I think the dilation is the most egregious. What does D_2 mean, is this some sort of New York terminology. Is the math equivalent of “ring ding”.

2. June 22, 2008 am30 8:18 am 8:18 am

$D_2$ is a dilation by a factor of 2, center of dilation unspecified. The notation is neither obscure, I have seen it in text books, nor universal (there are entire books on transformations that don’t use that notation). In NY State it is ubiquitous. And most teachers here are unaware that the notation is not universal.

The radian problem would have been far better without the context, and with a multiple of pi radians, or with degrees.

3. June 22, 2008 pm30 4:56 pm 4:56 pm

How about this for a problem with the lawn care problem. Why would this company be interested in arc-length anyway. It seems much more natural to be interested in the area that you have watered not the length of the edge.

4. June 22, 2008 pm30 6:43 pm 6:43 pm

Matt, I agree. To make the problem realistic would require a more complicated model. Better to drop the artificial context altogether.

I grew up learning math in math class, and using math in science classes. I don’t know how I can be comfortable, how we can be comfortable, doing the modeling where the skill acquisition is supposed to be taking place.

5. June 22, 2008 pm30 10:45 pm 10:45 pm

I have no problem with artificial context, to be honest. It’s there to test if they can pick the relevant parts out of a question, which is surely a testable skill?

The first problem you posted, I agree that the context is daft – because it’s too brief to present any sort of challenge to reading and comprehension, rather than because it doesn’t make sense in itself. All sorts of things in the real world make no sense but still happen, after all! I don’t have a problem with “1 radian” – the assertion that mathy people measure angles in multiples of pi holds true only when they’re *nice* multiples of pi.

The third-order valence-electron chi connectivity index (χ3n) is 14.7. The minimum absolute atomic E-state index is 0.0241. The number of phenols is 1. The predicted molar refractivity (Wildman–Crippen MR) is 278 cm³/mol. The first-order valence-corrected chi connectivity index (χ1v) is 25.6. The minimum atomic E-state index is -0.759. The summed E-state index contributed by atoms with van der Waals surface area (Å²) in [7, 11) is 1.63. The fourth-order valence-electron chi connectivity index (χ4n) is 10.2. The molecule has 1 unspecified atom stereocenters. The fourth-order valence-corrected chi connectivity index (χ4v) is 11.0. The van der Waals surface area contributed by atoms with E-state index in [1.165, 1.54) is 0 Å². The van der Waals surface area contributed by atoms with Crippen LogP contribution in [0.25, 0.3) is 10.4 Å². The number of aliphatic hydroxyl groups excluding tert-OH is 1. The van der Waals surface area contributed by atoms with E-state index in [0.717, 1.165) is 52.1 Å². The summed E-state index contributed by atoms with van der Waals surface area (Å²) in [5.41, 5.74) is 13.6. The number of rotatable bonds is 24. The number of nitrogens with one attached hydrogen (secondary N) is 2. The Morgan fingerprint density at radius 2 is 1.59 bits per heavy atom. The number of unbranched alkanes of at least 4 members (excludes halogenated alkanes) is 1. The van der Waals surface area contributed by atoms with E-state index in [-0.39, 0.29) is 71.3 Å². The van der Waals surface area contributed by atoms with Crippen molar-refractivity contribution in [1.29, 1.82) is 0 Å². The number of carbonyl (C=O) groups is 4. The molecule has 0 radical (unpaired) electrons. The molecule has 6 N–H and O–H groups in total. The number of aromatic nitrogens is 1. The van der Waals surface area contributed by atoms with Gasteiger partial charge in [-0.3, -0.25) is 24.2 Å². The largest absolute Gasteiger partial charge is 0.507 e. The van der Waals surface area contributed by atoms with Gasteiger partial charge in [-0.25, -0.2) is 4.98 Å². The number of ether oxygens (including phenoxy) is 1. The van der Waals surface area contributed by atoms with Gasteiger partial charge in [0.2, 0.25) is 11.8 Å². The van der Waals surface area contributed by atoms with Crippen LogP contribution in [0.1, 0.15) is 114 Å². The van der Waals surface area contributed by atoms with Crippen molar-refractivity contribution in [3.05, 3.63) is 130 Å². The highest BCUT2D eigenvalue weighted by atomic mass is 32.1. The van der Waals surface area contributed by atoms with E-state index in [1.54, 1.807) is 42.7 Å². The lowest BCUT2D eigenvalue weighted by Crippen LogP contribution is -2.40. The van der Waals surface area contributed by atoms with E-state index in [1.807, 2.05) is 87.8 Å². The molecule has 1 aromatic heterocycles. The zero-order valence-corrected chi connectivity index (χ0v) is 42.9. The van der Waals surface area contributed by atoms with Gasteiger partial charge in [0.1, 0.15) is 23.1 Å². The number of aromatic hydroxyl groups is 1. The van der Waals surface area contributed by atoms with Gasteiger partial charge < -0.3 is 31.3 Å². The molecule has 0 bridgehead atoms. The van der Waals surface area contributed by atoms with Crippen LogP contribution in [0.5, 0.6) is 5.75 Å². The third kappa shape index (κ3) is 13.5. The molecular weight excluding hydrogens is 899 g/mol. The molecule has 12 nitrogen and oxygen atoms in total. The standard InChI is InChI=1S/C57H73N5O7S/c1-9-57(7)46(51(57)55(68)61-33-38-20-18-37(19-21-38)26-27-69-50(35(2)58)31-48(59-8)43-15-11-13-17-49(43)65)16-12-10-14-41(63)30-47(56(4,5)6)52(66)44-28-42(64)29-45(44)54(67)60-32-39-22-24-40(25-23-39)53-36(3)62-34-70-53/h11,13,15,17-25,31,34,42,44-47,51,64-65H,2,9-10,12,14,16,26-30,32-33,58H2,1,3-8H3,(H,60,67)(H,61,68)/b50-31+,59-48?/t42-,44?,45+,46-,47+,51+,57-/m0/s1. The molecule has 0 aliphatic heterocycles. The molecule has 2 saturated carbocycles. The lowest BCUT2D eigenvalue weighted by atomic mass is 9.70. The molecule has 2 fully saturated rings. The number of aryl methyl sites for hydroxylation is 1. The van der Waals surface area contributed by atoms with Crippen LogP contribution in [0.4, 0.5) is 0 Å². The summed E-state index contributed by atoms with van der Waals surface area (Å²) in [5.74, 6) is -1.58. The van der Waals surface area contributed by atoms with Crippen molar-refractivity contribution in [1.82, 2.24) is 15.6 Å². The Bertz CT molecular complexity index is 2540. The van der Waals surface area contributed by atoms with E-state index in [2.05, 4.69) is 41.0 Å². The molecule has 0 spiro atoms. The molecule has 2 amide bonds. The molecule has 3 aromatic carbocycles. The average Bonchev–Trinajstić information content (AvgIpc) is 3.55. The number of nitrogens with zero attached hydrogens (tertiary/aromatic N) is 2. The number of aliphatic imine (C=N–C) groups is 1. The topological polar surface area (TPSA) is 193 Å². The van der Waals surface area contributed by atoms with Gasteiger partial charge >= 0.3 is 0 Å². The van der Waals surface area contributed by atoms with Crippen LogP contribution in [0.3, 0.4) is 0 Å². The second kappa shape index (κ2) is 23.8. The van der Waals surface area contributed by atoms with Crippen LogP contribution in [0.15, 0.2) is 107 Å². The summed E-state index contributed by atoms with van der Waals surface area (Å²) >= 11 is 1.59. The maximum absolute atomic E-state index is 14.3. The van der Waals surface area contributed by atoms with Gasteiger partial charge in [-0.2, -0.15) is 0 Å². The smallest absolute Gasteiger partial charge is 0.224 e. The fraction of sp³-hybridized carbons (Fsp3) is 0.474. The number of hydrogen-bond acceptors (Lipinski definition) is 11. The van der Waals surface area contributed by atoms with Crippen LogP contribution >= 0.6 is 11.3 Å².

Next question: whatever “symmetric with respect to the origin” is supposed to mean, it probably shouldn’t. I couldn’t begin to guess. Do the mean symmetric in the x axis? y? both? rotational symmetry, and if so of what order?

Third question: if “D_2” means “enlargement* with scale factor 2 about the origin”, then the wording is redundant. If it means “enlargement with scale factor 2” then it’s a bad piece of notation as it doesn’t describe a transformation without further information. Either way I really don’t like this sort of unglossed semi-standard notation stuff.

* we brits say “enlargement” rather than “dilation”

6. June 22, 2008 pm30 11:06 pm 11:06 pm

Addendum to previous: I guess they’re talking point symmetry? Yuck.

7. June 22, 2008 pm30 11:22 pm 11:22 pm

Point symmetry – yes.
Yuck – yes.

August 7, 2008 pm31 9:11 pm 9:11 pm

i hate this regent, there are a lot of problem that i dont even get, its very confusing, i mean i almost fail it, i did do a lot of practices